As the People’s Republic of China’s (PRC) sovereignty claim over Taiwan has no legal ground; it has come up with the “one China” principle in a zero-sum game with the Chinese Nationalist Party (KMT).
China demands that Taiwan and the international community accept that there is only “one China,” which guarantees Beijing victory.
Although this simple logic is clear for all to see, KMT chairman-elect Wu Den-yih (吳敦義) has continued to tell fibs, claiming that the “one China” principle would not eliminate the Republic of China (ROC).
Wu also says that only the “one China, with each side having its own interpretation of China” and the so-called “1992 consensus” policies can maintain the dignity that the ROC deserves.
This would not be a problem if the two sides were freely able to make their own interpretations of “one China.” Then, when Beijing claims that Taiwan is part of China, Taiwan could simply deny such a claim by saying that there is “one country on each side” or “one China, one Taiwan.” It could even call itself a sovereign state, unrelated to China.
The problem is Taiwan has been unable to freely make its own interpretations.
Former vice minister of foreign affairs Yang Hsi-kun (楊西崑) once suggested Taiwan’s official title should be changed to the “Chinese Republic of Taiwan” to get out of the “Chinese representation game” that is unfavorable to Taiwan.
By doing so, Yang said Taiwan and the ROC could avoid being annexed by China.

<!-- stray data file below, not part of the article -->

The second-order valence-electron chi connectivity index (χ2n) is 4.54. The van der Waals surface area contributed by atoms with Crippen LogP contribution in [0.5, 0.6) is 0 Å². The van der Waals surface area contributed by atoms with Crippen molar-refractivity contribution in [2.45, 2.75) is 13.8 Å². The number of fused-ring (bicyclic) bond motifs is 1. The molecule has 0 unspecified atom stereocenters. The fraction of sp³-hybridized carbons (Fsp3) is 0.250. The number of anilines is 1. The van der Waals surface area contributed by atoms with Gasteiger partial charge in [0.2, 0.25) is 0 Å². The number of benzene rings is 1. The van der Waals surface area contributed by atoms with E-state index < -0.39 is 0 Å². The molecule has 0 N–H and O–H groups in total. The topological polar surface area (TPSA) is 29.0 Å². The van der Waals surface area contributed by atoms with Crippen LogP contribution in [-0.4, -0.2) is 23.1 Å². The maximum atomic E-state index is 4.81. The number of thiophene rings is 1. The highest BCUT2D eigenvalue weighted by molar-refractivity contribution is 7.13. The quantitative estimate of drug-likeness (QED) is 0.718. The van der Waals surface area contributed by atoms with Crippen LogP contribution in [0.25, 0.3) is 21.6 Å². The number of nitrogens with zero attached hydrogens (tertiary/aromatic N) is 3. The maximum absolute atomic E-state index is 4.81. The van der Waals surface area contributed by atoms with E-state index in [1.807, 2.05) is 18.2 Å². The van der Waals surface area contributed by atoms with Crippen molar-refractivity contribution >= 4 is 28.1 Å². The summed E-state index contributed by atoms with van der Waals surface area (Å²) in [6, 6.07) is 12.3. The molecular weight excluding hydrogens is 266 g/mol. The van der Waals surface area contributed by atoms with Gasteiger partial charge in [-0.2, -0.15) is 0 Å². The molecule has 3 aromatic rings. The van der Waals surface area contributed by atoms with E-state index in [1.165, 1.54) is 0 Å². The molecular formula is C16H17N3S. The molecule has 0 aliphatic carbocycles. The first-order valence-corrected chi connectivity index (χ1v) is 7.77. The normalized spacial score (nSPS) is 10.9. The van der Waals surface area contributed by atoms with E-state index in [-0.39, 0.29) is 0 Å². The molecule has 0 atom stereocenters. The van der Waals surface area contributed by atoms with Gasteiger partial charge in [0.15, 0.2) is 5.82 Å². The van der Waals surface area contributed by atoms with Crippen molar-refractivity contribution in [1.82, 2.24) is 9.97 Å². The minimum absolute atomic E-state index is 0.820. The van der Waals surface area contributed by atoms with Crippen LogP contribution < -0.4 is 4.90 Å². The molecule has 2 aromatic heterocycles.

Yang, a representative of former president Chiang Kai-shek’s (蔣介石) administration to the UN during the ROC’s membership debate, clearly understood that Taiwan needed to draw a line between itself and China if it wanted to survive.
China’s “one China” principle is more than just a statement that Taiwan belongs to China: It also means that the PRC is the only legal representative government of China.
In the joint communique signed on Aug. 17, 1982, by the US and China, Washington promised that it would not pursue a policy of “two Chinas” or “one China, one Taiwan.”
Former president Chiang Ching-kuo (蔣經國) viewed the declaration as a great humiliation and asked the US to guarantee Taiwan’s sovereignty in what later became the “six assurances.”
Surprisingly, Wu, who claims to be Chiang’s political heir, has cheerfully accepted China’s attempt to shut Taiwan out of the international stage, arguing that by adopting the phrase “one China,” it is possible to dispel any fears in Beijing that Taiwan will pursue “two Chinas,” “one China, one Taiwan” or “Taiwan independence” policies.
Wu has cast aside the democratic will of the public and sabotaged the nation’s sovereignty by announcing to Beijing that he will not pursue “two Chinas,” “one China, one Taiwan” or “Taiwan independence” policies, while claiming that this is the only way to maintain the dignity of the ROC.
What a load of piffle. Worse yet, Wu recently made a display of weeping beside Chiang’s grave.
Does this man have no shame?
James Wang is a senior journalist.
Translated by Eddy Chang and Edward Jones
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